Monetary policy in an economy lies on the relationship between the total amount of money in circulation and the rate of interest in the economy. Monetary policy employ a number of tools in controlling the amount of money supplied and the interest rate to influence variables like unemployment, inflation, exchange rates and economic growth. Where only the central bank is vested with the sole power of issuing currency, the bank will have the power over the amounts of money that should be in circulation. With the ability to change the amount of money supply, it will also affect the interest rate.
It is essential for policymakers to come up with realistic announcements, and protest against interest rate targets since they are irrelevant and not essential in relation to monetary policies. When consumers and businesses consider that policymakers are devoted to keeping inflation low, they will expect prospect prices to be lower. In addition, when an employee anticipates prices to increase in the near future, the employee will find employment with high wages to counter for the increase in price. Hence, the anticipation of poor wages is indicated in wage-setting conduct between employers and employees. With low wages, there will be no demand-pull inflation and cost-push inflation since employees earn less and employers pay less respectively.
To reach the intended low inflation, policymakers should have realistic announcements. This means that private agents should consider that the announcements would indicate real future policy. When an announcement concerning inflation objectives is made and is not understood by private firms and customers, wage setting shall foresee high inflation level implying that wages will be elevated and inflation goes up. A lofty wage will augment a consumers demand-pull inflation and business cost push inflation. For this reason, if policymakers make incredible announcements concerning monetary policy, it means that the desired policy effects will not be achieved. Again, if policymakers suppose that private individuals and businesses expect low inflation, an expansionary monetary policy will be adopted where the extra gain per unit outweighs the extra cost of inflation per unit.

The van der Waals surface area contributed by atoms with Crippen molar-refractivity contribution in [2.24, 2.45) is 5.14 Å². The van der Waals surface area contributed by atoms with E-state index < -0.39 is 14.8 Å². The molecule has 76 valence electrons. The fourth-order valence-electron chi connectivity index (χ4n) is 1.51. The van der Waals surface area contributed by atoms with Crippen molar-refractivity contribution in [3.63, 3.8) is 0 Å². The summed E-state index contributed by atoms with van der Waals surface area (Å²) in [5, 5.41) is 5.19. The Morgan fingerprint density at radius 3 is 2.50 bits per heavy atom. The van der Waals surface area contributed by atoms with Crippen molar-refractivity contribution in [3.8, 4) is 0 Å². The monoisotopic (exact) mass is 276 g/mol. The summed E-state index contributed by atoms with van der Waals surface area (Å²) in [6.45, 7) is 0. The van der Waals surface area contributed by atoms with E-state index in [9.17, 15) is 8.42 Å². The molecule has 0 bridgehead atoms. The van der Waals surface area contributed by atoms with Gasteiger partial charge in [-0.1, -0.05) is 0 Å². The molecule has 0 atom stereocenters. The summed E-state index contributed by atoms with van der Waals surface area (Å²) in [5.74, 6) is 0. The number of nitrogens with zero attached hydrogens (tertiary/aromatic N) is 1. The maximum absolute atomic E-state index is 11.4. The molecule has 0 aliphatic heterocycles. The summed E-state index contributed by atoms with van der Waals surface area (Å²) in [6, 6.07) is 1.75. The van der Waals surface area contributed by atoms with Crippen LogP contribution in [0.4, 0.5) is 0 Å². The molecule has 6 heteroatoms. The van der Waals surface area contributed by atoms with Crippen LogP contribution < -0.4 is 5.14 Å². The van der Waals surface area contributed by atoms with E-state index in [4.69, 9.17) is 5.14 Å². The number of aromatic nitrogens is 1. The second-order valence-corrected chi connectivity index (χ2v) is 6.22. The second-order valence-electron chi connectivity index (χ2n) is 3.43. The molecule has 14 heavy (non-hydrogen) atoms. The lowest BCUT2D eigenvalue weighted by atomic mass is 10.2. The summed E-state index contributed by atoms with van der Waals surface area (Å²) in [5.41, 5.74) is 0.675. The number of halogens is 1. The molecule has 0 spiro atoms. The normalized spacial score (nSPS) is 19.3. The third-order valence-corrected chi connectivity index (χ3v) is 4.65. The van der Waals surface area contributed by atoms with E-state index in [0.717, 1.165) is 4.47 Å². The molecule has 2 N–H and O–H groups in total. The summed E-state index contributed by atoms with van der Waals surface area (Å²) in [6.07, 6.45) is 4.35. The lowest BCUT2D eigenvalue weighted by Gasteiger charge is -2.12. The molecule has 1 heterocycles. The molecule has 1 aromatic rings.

However, credible announcements are done in many ways. First is to set up an autonomous central bank with minimal inflation targets and no output objective. In this case private individuals and firms are sure of inflation being low since it is bench marked by the autonomous institution. This can be attained through incentives such as increase salary for the bank governor as a sign of the bank??™s commitment to its policy targets. These means that in any policy implementation process reputation of the business plays a very important role but it must not be interplayed with dedication (Zhang &Clovis, 2009).